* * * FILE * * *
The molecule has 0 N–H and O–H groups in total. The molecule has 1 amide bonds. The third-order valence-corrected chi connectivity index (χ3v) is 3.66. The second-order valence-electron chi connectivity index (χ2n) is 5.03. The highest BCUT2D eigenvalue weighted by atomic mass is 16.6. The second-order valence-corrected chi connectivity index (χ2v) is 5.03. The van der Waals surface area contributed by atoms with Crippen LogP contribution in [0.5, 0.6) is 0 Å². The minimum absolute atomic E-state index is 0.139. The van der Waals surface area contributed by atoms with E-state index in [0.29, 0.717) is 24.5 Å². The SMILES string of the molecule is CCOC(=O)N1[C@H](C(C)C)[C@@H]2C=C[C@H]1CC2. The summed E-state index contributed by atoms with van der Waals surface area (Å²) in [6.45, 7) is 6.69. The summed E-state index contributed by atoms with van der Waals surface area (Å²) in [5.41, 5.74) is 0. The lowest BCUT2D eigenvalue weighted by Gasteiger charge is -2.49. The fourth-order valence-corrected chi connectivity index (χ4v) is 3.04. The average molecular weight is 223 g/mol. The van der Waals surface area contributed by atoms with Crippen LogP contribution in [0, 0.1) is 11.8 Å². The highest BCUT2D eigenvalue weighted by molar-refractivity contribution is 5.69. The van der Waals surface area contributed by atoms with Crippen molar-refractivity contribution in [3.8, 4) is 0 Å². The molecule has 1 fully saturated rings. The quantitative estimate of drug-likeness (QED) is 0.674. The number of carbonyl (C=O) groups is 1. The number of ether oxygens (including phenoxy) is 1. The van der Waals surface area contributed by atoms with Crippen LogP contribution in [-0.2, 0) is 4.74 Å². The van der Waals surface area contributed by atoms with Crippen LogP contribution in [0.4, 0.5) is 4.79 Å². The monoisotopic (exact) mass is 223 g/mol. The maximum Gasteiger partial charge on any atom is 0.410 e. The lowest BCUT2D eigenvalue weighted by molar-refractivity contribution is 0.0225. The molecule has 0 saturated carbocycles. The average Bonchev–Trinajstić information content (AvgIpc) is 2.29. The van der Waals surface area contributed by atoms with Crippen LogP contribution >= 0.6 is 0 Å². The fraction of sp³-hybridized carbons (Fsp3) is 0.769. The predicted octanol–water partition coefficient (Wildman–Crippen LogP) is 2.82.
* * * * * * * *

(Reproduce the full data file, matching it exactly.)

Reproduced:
The molecule has 0 N–H and O–H groups in total. The molecule has 1 amide bonds. The third-order valence-corrected chi connectivity index (χ3v) is 3.66. The second-order valence-electron chi connectivity index (χ2n) is 5.03. The highest BCUT2D eigenvalue weighted by atomic mass is 16.6. The second-order valence-corrected chi connectivity index (χ2v) is 5.03. The van der Waals surface area contributed by atoms with Crippen LogP contribution in [0.5, 0.6) is 0 Å². The minimum absolute atomic E-state index is 0.139. The van der Waals surface area contributed by atoms with E-state index in [0.29, 0.717) is 24.5 Å². The SMILES string of the molecule is CCOC(=O)N1[C@H](C(C)C)[C@@H]2C=C[C@H]1CC2. The summed E-state index contributed by atoms with van der Waals surface area (Å²) in [6.45, 7) is 6.69. The summed E-state index contributed by atoms with van der Waals surface area (Å²) in [5.41, 5.74) is 0. The lowest BCUT2D eigenvalue weighted by Gasteiger charge is -2.49. The fourth-order valence-corrected chi connectivity index (χ4v) is 3.04. The average molecular weight is 223 g/mol. The van der Waals surface area contributed by atoms with Crippen LogP contribution in [0, 0.1) is 11.8 Å². The highest BCUT2D eigenvalue weighted by molar-refractivity contribution is 5.69. The van der Waals surface area contributed by atoms with Crippen molar-refractivity contribution in [3.8, 4) is 0 Å². The molecule has 1 fully saturated rings. The quantitative estimate of drug-likeness (QED) is 0.674. The number of carbonyl (C=O) groups is 1. The number of ether oxygens (including phenoxy) is 1. The van der Waals surface area contributed by atoms with Crippen LogP contribution in [-0.2, 0) is 4.74 Å². The van der Waals surface area contributed by atoms with Crippen LogP contribution in [0.4, 0.5) is 4.79 Å². The monoisotopic (exact) mass is 223 g/mol. The maximum Gasteiger partial charge on any atom is 0.410 e. The lowest BCUT2D eigenvalue weighted by molar-refractivity contribution is 0.0225. The molecule has 0 saturated carbocycles. The average Bonchev–Trinajstić information content (AvgIpc) is 2.29. The van der Waals surface area contributed by atoms with Crippen LogP contribution >= 0.6 is 0 Å². The fraction of sp³-hybridized carbons (Fsp3) is 0.769. The predicted octanol–water partition coefficient (Wildman–Crippen LogP) is 2.82.